Double glazing and Condensation problems.
Acceptable and Unacceptable
First a little about the causes of condensation:
Ironically, many condensation problems arose from Government advice in the 1970's to conserve energy because of the massive increase in fuel costs. This lead to many people draught-proofing their homes, blocking off the chimney, installing double glazing, and loft and cavity wall insulation. Excellent improvements but, while energy costs were reduced, the home's natural ventilation was restricted, increasing the risk of condensation. THOUGHT: If you air dry clothes that contain, say, a half a pint of water, where does all that water go? Well, the answer is obvious isn't it, and apart from not putting all that moisture up into the atmosphere in your home in the first place the biggest single answer in the fight against condensation is VENTILATION.
Look at it this way, you pour a glass of chilled wine - or maybe a scotch on the rocks, and condensation forms on the glass, quite acceptable. You take a steaming hot bath and are not surprised in the slightest to see the bathroom tiles and mirror misted over, but just think - what chance has the window glass got, even if it is double glazed when it's facing the outdoors, if the bathroom mirror on an indoor wall at room temperature mists over. In these circumstances it has to be said that the window is quite entitled to stream with condensation. You put the moisture up, and you caused it.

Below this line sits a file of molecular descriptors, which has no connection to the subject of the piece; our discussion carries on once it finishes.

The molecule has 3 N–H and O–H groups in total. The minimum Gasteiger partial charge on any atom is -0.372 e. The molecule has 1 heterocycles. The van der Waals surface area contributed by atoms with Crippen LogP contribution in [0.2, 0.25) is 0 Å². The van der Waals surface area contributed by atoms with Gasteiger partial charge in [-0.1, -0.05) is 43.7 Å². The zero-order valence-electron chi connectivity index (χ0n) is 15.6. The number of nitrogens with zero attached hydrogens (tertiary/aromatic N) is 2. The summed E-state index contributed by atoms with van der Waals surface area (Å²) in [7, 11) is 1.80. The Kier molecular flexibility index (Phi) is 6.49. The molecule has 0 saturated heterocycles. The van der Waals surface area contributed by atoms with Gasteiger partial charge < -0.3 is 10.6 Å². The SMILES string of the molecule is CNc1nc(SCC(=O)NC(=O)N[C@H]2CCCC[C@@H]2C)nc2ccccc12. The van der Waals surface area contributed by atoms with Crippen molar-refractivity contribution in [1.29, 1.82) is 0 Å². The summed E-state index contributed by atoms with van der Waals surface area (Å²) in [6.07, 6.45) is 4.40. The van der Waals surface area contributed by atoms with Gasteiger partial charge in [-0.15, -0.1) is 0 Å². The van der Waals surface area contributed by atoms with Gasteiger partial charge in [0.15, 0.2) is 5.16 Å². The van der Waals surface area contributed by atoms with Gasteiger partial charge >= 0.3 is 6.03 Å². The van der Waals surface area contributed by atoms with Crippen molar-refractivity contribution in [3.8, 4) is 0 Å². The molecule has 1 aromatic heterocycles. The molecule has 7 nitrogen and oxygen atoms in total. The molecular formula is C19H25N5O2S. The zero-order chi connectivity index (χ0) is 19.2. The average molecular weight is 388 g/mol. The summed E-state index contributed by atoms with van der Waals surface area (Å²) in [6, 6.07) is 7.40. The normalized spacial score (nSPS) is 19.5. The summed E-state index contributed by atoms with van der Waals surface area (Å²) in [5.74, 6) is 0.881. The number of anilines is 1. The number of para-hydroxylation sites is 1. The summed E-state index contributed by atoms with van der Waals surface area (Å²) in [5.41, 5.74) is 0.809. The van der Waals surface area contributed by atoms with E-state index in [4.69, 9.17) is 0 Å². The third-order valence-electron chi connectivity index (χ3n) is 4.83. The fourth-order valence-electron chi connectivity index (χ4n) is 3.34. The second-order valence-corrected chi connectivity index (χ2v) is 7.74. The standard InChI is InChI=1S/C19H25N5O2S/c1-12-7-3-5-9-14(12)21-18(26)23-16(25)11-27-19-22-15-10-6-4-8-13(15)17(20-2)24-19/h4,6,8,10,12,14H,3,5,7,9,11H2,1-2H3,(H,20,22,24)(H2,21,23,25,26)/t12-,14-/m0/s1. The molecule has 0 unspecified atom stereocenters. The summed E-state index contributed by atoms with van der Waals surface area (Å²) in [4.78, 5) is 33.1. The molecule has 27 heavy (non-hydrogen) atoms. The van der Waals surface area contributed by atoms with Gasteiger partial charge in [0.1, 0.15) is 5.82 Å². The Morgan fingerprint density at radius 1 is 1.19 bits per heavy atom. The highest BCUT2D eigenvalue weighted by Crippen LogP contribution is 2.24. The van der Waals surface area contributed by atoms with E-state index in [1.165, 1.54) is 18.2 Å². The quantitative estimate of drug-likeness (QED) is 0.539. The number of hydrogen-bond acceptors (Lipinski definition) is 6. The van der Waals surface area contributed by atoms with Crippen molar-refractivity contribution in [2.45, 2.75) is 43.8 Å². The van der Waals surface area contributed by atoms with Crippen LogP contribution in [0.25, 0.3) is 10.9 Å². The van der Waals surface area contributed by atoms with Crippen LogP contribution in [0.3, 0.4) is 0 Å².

You feel you are not really doing much wrong in the way you live in your home, but you rise each morning in the winter to find your windows streaming with water and a puddle on the window sill. You feel pretty annoyed about it and find it most Unacceptable and you do not want it to be like this.
So, what's the difference?
Well none actually! It's as simple as this: Your condensation problem could easily be of your own making, because condensation forms when moisture-laden air meets a cold enough surface to condense on. Everyday tasks such as cooking, washing, drying clothes, having a bath or shower, even breathing, can create as much as 20 pints of moisture a day in the home, quite apart from any unforgivable excesses such as air drying, or tumble drying clothes indoors, etc.
NEW: Greatly increased new information article about Condensation, as this is the most common subject I am consulted about, by trade and public.